A nation which heaps the inefficiencies of its own injustice onto its education system is going to have to pay a lot more for any type of educational outcome.  It doesn't mean that education has failed, just that we are asking unreasonable things.  You have to use the right tool on the right job.  You don't plow fields with a family sedan.  You don't cut boards with a hammer.  Yes, we need great public schools.  But we also need to provide those schools with comprehensive institutional supports so that children arrive ready to learn.
That would require acceptance of a concept of public good.  It would require us to accept that the health, education, transportation, nutrition and housing of individuals in our society is not just a matter of private interest to them, but also a matter of great public interest, because societal failure is the sum of vast numbers of personal tragedies.  JFK put it in positive terms: "A rising sea lifts all boats."

Tuesday, August 7, 2012

My Core Principles

I have two principles which drive my actions in the political/policy sphere: citizen voice and democratic engagement.  It is very useful to have principles which inform decision making, if for no other reason than that the existence of principles tends to confuse bad actors, who tend to be un-principled.  They don’t understand what makes you tick.
Principles also provide a filter to evaluate policy.  When examining education or union policy, I have a two part test: 1) Does this empower teacher voice?  2) Does this enhance democratic engagement of teachers and other stakeholders such as parents and students?  If something can pass this test I’m all ears.  If not, it’s time for push back.
The development of voice means helping others grow a capacity for advocacy and activism.  This can mean learning to speak in public, to write for publication, to make phone calls, to knock on doors – the nuts and bolts take many forms. 
Democratic engagement looks like people simply taking interest, acting with passion and commitment about the issues which affect their lives.  Cynicism and disengagement, the sense that nothing can be done, that bad policy is inevitable and must be suffered silently, is a path to totalitarianism.
The beauty of this approach is that it is relatively content neutral.  I don’t worry so much about what your voice advocates because it is more important that you are engaged.  Engagement is critical to great public policy because it brings information to the table.  Decisions based on incomplete or degraded information tend to have negative consequences.
Of course if you advocate a Grover Norquist style drown-the-government nihilism you don’t have a place at the table because you are trying to burn it.  You are a vandal.
While I am a denizen of the political left, I appreciate real old-fashioned conservatives, the ones who advocate for great policy from the perspective of individual freedom, personal responsibility and sound fiscal management.  I share those values too – I just have different beliefs about how they should play out.  There is common ground.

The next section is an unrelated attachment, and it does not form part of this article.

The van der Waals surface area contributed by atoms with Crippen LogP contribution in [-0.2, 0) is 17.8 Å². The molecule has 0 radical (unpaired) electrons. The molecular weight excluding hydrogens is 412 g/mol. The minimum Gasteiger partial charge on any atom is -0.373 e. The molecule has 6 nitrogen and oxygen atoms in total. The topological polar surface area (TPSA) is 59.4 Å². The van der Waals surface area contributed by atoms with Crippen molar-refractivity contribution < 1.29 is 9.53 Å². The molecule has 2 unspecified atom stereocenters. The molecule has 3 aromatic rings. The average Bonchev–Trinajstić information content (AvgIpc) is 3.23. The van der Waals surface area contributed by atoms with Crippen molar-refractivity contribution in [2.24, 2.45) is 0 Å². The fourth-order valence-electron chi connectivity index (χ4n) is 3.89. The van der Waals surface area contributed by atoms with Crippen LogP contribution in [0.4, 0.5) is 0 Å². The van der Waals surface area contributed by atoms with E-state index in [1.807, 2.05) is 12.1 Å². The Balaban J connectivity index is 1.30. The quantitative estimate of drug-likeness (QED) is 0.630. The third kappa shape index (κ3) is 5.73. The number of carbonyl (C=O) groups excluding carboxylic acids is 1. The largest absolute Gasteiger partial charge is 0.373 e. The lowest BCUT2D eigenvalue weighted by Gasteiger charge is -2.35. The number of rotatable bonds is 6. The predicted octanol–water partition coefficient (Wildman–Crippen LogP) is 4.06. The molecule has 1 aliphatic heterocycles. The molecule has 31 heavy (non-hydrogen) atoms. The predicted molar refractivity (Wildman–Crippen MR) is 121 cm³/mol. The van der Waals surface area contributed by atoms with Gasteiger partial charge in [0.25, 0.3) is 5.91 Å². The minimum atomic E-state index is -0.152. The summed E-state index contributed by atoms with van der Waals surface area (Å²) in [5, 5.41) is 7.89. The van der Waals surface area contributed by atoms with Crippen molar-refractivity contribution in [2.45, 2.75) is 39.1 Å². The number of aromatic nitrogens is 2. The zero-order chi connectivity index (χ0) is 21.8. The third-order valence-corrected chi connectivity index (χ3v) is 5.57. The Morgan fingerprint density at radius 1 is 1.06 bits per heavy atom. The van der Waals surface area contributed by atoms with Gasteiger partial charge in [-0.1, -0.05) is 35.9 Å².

The cacophony of a democratically engaged citizenry is messy and inconvenient.  Sort of like a Vermont town meeting.  Too bad.  Get over it.  Great public policy requires the participation of the public.  As it says in The Declaration of Independence:
“….Governments are instituted among Men, deriving their just powers from the consent of the governed….” 
What principles guide your actions?

Sunday, August 5, 2012

Whose Voice is it Anyway?

Just back from a convening of some 20 "teacher voice" groups, I was struck by the extent to which teachers so crave the opportunity to make a larger impact that they will donate their expertise to these groups for, at best, the price of a plane ticket and a hotel room.  Those teachers, as Nancy Flanagan might say are "on the make," so to speak, and are creating artifacts of great value for all sorts of organizations up to and including the national unions, and not receiving value for their expertise.

However the people who run these organizations - often non-educators, or "former teachers" whose shelf life expired long ago, don't do it for free - and are often compensated handsomely.  They inhabit a shadowy revolving door world of government, academia and consulting which can be quite lucrative by teacher standards.  There is a built in soft corruption in this enterprise.

Two problems: first, "teacher voice" groups have so little skin in the game that it becomes easy to discard or marginalize dissenting opinion, especially when that opinion might jeopardize the status of the group in the competition with similarly constituted groups.  There are few costs to groups to behave this way, since there is little investment in the human capital, and it so cheap and easy to cultivate a new "teacher voice" to replace the troublesome one.

Second, it is fine for these groups to use teachers to further institutional aims, but when teachers begin to figure it out and begin to use these entities to further their strategic goals (as opposed to their careers) the landscape shifts.

I witnessed a teacher who was beginning to think strategically about her policy goals and surf on top of this world.  Suddenly she found herself getting the cold shoulder from one such group.  What we need is a lot of people willing to behave this way (and I believe there are a fair number out there) but the personal cost in terms of stress and lost income can be high.

When one begins to use these groups instead of being used, the worry is that the perks (such as they are) and access can be jeopardized.  Perhaps the only tool we have to combat this tendency is our integrity.

The real question before teacher leaders is this: what does one want, a career or fantastic public policy which speaks to real professional aspirations?  And why does one have to choose?